By Christopher Hartwell @Silienceseen
At six in the morning a Black Tie bus is loaded up with veterans from LPC and DVC. The occupants of the bus are ready for a full day of discussions and sharing stories to our state leaders about their experiences as both veterans and civilians.
On March 8, 2017 veterans and staff members from community colleges in California went to the state capitol for Operation Veterans Resource Center Funding, an event created to bring awareness about the needs of veteran students to legislators.
During a meeting with Melanie Figueroa, a staffer for Assembly Minority Leader Chad Mayes of Calif. district 42, the veterans explained that while they are honored for their service, when they re-enter civilian life going to school is not that easy. While they are funded for school using the GI bill, the veterans are not given any direction on how to use that money.
Figueroa listened to the veterans in earnest, asking a few questions for about 30 minutes before the group moved on.
The main point agreed upon was that without the structure of military life, the stress of adjusting can often be the last straw for veterans if they don’t have a reliable network of peers and counselors who understand their situation.
RJ Rahey knows this and as well as being a veteran, he also serves as the vice president of the Veteran-Student Organization. After meeting with Figueroa, Rahey wanted to explain further and said, “We’re very fortunate at Las Positas that there’s a good veterans center there. Unfortunately there is a lot of other colleges in the area that don’t have such a good veterans center or in the state, so we’re here advocating for that and advocating for more funding for the centers so that hopefully we can hire more people and justhave a better overall turnout with veterans.”
The group of veterans went on to meet with assemblywoman Catherine Baker and talked about how the issues affecting student veterans are different form that of other students.
A LPC veteran explained to Baker how a balloon popping at the recent Las Positas club day event was fairly harmless to most people, but it was more difficult for some of the veterans on campus in earshot of this.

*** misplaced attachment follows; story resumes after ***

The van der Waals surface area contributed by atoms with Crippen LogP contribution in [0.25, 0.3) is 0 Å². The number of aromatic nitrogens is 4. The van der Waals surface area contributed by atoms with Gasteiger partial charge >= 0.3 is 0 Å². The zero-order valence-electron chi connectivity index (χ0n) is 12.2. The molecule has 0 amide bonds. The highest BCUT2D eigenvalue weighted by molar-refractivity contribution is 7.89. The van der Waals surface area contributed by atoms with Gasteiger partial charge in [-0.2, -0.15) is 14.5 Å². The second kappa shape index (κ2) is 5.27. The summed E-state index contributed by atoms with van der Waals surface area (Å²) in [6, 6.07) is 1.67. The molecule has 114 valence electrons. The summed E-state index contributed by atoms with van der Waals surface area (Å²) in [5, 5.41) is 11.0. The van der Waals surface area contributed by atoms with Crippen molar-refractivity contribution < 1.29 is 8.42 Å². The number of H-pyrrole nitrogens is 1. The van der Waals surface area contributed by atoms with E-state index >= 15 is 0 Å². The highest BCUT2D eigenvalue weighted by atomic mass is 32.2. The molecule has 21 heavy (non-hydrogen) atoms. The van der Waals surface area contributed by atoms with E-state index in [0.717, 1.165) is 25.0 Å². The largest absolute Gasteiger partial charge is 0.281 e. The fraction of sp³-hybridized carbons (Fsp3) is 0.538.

Unfortunately, events like that can trigger memories and emotions for a veteran and without a support network to help them talk to other veterans about these issues and more, the consequences can be devastating.
Every day, 22 veterans commit suicide and Rahey expressed hopes that by having better veteran centers statewide and eventually nationwide, that number can be reduced and hopefully minimized.
As the day went on veterans from across the state spoke to members of congress and their staff members about the importance of having a Veterans Resource Center at each school
Having an on site counselor, a safe place for veterans to meet and an active support system that may include food and drinks for those still adjusting to a new life all takes funding.
LPC student veteran John Adams said, “Ultimately, you want a budget line item to be added to the annual budget for the year. You want the governor to understand that our veterans as a whole are an important resource to the state and they need to be treated as such.”
Unfortunately, while money is allocated at schools for projects, scholarships, faculty and more, there is no allotted money for veterans resource centers that provide the necessary help.
Las Positas however has support from the community to help veterans, but that isn’t the case for most community colleges in Calif.
After meeting Matthew R. Dumlao, a consultant for Senator Henry Stern, veteran Marco Gonzales expressed his concerns. Gonzales knows the legislature must act and said, “I hope they’re interested in helping veterans because veterans are not getting any money from the state right now and (veterans centers give the) opportunity to all colleges that we have at Las Positas.”
With around 100 Veterans showing up and over 60 legislators there to meet them, the 2017 Operations Veteran Resource Center funding event is an important event to those in attendance.
For Daniel DiEva, this event was really a priority.
“I really want to see this take off. I’m not even doing this for myself, I’m missing class to be here,” said DiEva
DiEva wasn’t the only one who missed class for this. Some of the veterans remarked on the way back that they had arranged makeup dates for missing tests and assignments to attend the event.
Adams said, “I think it went well. I think everyone had a chance to voice what they felt was important about having a veterans center and that was basically what we were trying to do, get our concerns out there, be heard and get our other colleges to get funded just as Las Positas has been.”
As many veterans know, the military forms bonds that are difficult to find anywhere else. Those same veterans that attended this event were able to once again rely on those bonds to address an issue that plagues their community as it currently stands.
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